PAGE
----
Which is how I found myself on a yoga mat in a retrofitted bank building in the hood where there are still sometimes shootings. And where I’ve noticed some of my young male neighbors wearing red caps, shirts, and shoes, which I suspect is gang-related. But inside the old bank-turned-studio, it is peaceful and I feel safe.
My yoga teacher bought the building and made this sanctuary over a decade ago. She begins class by inviting us to notice the beauty of the sunlight, and the beauty of the space we are in.
And then she invites us to lay on our backs and breathe as we begin.
Laying on my back, belly-up, is a vulnerable position to be in. I am used to standing firming on both feet, or walking, or sitting down facing other people. Laying on the floor, spine on the earth and breasts and belly facing skyward, I must surrender my ability to move or respond as quickly as I can on my feet.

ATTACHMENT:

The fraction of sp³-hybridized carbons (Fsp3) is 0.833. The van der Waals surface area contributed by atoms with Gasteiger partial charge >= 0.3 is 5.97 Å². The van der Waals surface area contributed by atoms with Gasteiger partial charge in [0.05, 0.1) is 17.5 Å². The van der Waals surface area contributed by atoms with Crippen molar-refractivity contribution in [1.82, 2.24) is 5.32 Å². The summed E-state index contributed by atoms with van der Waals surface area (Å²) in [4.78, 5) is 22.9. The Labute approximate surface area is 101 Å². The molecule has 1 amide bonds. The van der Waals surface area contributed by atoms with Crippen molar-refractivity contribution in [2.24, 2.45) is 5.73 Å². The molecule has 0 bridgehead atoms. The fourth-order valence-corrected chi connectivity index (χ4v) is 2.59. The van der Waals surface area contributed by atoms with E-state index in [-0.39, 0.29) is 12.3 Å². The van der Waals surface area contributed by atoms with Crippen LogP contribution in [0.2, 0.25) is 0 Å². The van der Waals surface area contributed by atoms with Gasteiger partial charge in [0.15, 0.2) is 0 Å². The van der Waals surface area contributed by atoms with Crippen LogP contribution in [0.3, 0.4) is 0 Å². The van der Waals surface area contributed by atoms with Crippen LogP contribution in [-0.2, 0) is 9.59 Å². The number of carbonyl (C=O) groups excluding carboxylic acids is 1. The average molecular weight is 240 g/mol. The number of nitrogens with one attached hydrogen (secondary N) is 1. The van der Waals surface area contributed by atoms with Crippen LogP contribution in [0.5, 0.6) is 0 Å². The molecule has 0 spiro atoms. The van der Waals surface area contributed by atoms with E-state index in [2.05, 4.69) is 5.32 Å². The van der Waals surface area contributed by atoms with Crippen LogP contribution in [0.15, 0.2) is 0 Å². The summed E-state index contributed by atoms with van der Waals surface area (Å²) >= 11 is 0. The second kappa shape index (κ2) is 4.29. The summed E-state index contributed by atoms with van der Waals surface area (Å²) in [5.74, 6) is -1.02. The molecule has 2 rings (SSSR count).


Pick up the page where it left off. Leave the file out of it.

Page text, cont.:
I choose to do this because I sense it is good for me, as a human being, although it takes me time to sink into the position. When I think about it, this yoga studio is one of the few public spaces where I feel safe enough to drop my guard and allow myself to be physically vulnerable around other people. I can drop my guard at home. I can drop my guard in nature, out on a hike or sitting by a river. And I can drop my guard in this old bank building. But that’s pretty much it.